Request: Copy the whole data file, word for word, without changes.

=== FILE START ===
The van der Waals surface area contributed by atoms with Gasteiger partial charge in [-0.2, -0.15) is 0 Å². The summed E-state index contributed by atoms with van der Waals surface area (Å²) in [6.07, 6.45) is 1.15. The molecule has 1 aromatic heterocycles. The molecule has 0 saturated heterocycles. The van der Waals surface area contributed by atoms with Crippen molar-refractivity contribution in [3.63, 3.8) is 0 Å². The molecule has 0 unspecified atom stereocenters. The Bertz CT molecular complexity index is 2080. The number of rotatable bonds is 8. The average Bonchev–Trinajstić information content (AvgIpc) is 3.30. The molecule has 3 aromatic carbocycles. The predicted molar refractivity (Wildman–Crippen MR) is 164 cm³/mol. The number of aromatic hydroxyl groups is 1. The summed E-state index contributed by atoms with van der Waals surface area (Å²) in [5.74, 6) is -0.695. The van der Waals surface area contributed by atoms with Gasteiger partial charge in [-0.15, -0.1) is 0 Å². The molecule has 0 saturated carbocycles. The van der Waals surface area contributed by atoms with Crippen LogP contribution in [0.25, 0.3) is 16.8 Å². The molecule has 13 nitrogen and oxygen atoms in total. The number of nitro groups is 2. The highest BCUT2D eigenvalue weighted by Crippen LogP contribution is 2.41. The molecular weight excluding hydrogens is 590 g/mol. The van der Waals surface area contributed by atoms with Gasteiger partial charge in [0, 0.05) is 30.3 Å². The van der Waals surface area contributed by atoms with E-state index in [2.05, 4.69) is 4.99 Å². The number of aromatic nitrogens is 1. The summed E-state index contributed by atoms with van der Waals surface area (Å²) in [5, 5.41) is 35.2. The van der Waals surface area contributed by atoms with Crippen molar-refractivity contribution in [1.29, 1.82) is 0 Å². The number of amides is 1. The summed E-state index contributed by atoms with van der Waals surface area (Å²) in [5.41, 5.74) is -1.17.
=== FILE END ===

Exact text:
The van der Waals surface area contributed by atoms with Gasteiger partial charge in [-0.2, -0.15) is 0 Å². The summed E-state index contributed by atoms with van der Waals surface area (Å²) in [6.07, 6.45) is 1.15. The molecule has 1 aromatic heterocycles. The molecule has 0 saturated heterocycles. The van der Waals surface area contributed by atoms with Crippen molar-refractivity contribution in [3.63, 3.8) is 0 Å². The molecule has 0 unspecified atom stereocenters. The Bertz CT molecular complexity index is 2080. The number of rotatable bonds is 8. The average Bonchev–Trinajstić information content (AvgIpc) is 3.30. The molecule has 3 aromatic carbocycles. The predicted molar refractivity (Wildman–Crippen MR) is 164 cm³/mol. The number of aromatic hydroxyl groups is 1. The summed E-state index contributed by atoms with van der Waals surface area (Å²) in [5.74, 6) is -0.695. The van der Waals surface area contributed by atoms with Gasteiger partial charge in [-0.15, -0.1) is 0 Å². The molecule has 0 saturated carbocycles. The van der Waals surface area contributed by atoms with Crippen LogP contribution in [0.25, 0.3) is 16.8 Å². The molecule has 13 nitrogen and oxygen atoms in total. The number of nitro groups is 2. The highest BCUT2D eigenvalue weighted by Crippen LogP contribution is 2.41. The molecular weight excluding hydrogens is 590 g/mol. The van der Waals surface area contributed by atoms with Gasteiger partial charge in [0, 0.05) is 30.3 Å². The van der Waals surface area contributed by atoms with E-state index in [2.05, 4.69) is 4.99 Å². The number of aromatic nitrogens is 1. The summed E-state index contributed by atoms with van der Waals surface area (Å²) in [5, 5.41) is 35.2. The van der Waals surface area contributed by atoms with Crippen molar-refractivity contribution in [1.29, 1.82) is 0 Å². The number of amides is 1. The summed E-state index contributed by atoms with van der Waals surface area (Å²) in [5.41, 5.74) is -1.17.